Scale is often the bain of any software landscape visualization effort. Anyone can successfully visualize several applications, but as this increases from 50 to 100, or even 1000, many visualize languages fall apart.
We will consider two different drivers/impacts of complexity here:
- Organizational: How the structure of your organization can drive visualization requirements, especially the need to split across several maps.
- Volume: How the raw volume of applications and integrations can impact who can understand your maps.
Best practices are labelled as essential, suggested or optional. Regardless of your circumstances, always apply the essential and suggested practices, leaving optional practices to the particular circumstances of your organisation. As always, please get in touch if you'd like to discuss tradeoffs in more detail.
Why read this?
The innate capabilities of Aplas software maps (e.g. auto-generation) can handle considerable scale, but it is possible to better handle this scale by adjusting your index metadata and using some more advanced Aplas capabilities.
Each application in Aplas has an associated size. We often find customers who use the default size (
Regular) for every application. They are missing out on a key capability of Aplas, gradual abstraction as a map is zoomed out.
Here are the available options for
Map Size and our suggestions for each:
Small: Small application/service (think a small town)
Regular: Standard/regular application (think larger town or small city)
Large: Core system (think large/capital cities)
None: Don't include on map (often used for applications that don't integrate, e.g. desktop apps)
Sizing is critical
Sizing applications in Aplas is a must for reducing complexity, at minimum a few
Largeapplications should be included within each region.
When a region has more than ~20 applications, it can be useful to leverage our multi-level tag system. By splitting up large regions into smaller subsets, map navigation can be greatly improved. It can be best compared to the hierarchy in geographic maps, from suburbs to states, to countries. Each level in the hierarchy is displayed only at certain zoom levels, enhancing the users' ability to navigate.
Some organizations have a significant number of very small services (e.g. microservices), which add a considerable volume of applications to their map. If appropriate, these minor applications can be converted into Aplas components. A single application can then be created to encapsulate the components on the map.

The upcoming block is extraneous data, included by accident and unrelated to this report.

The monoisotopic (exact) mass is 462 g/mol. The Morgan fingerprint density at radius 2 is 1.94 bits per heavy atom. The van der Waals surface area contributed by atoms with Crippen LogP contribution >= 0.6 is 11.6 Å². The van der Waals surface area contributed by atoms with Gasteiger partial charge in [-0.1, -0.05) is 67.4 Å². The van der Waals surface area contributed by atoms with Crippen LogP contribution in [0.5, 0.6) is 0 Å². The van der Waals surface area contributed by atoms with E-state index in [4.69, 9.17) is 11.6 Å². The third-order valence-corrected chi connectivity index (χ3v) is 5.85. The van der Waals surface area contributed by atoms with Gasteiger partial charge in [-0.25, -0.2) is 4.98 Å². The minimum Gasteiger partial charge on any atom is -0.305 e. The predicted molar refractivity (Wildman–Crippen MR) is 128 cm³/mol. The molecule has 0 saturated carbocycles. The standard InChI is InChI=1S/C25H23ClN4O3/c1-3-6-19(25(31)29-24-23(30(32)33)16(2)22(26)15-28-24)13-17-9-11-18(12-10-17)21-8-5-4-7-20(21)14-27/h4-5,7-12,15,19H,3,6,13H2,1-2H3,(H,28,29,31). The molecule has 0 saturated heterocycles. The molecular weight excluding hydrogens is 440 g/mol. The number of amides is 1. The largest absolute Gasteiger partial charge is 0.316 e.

Defining applications vs components
Collapsing multiple applications into a single application should only be done with a consistent approach, as part of how you define applications and components for your organization.
You can create many maps in Aplas to reduce the complexity of any one map. However, we suggest you only do this if there is a functional need to split maps (e.g. you have loosely related organizations in a group that have few or no interdependencies between them).
A multi-map strategy has tradeoffs, including not being able to display integrations across maps, and losing orientation when switching from a superset map to subset maps.
A map application filter is a powerful method for generating a map that includes a subset of an index's applications. This can be specified when creating a new map in the
Application Filter field (e.g.
department = 'company a' & mapSize != 'small').
The advantage of this approach is that application filters can be specified after the index is built.
Another option is to use the tag group functionality of Aplas to achieve a similar result. In this scenario, each member organization has an associated tag group, while the group organization can also have a superset tag group.
The advantage of this approach is that each member organization can have a completely different set of application tags.
The greatest advantage of a single, large-scale map is that everything can be viewed on the same page. However, this might not be appropriate in all cases, especially if you have organisational complexity (e.g. one group company is competing with another and should not be able to view everything).
To solve this issue with a single map, you can create multiple publications, each limiting which parts of a map can be viewed. This is accomplished in different ways depending on the publication interface:
- Metamap: Update
Settings > Config > General > Limit Application Tagsto whitelist which tags you wish to allow for visualization and search. The full map will still display, but applications outside of the specified tags will be greyed out and inaccessible (see below).
- Metasearch: Update
Settings > Config > General > Limit Application Tagsto whitelist which tags you wish to allow for search.
- Stylemap: Apply style source filters to limit which applications and regions are displayed. See our style designer article for more information.
A single map with multiple publications is a great way to keep everything orientated together, but limit certain groups of users when needed.
In some circumstances, you may want a hard separation between different indexes. Generally, we don't recommend this approach as there is no ability to combine multiple indexes into the same map, style or publication.
Once you've created a publication, you can head back into the
Settings > Location to modify who has access to it and where it can be accessed. Possibilities:
- Set publication to
Hiddenon your landing page, then embed within a member organization's internal portal.
- Set a publications'
User Accessto limit access to users of a member organization.
Share first strategy
It can be tempting to put a range of controls around your software asset metadata. But remember, the less people who have access to the information, the less likely they will contribute to its upkeep.
Updated about 1 month ago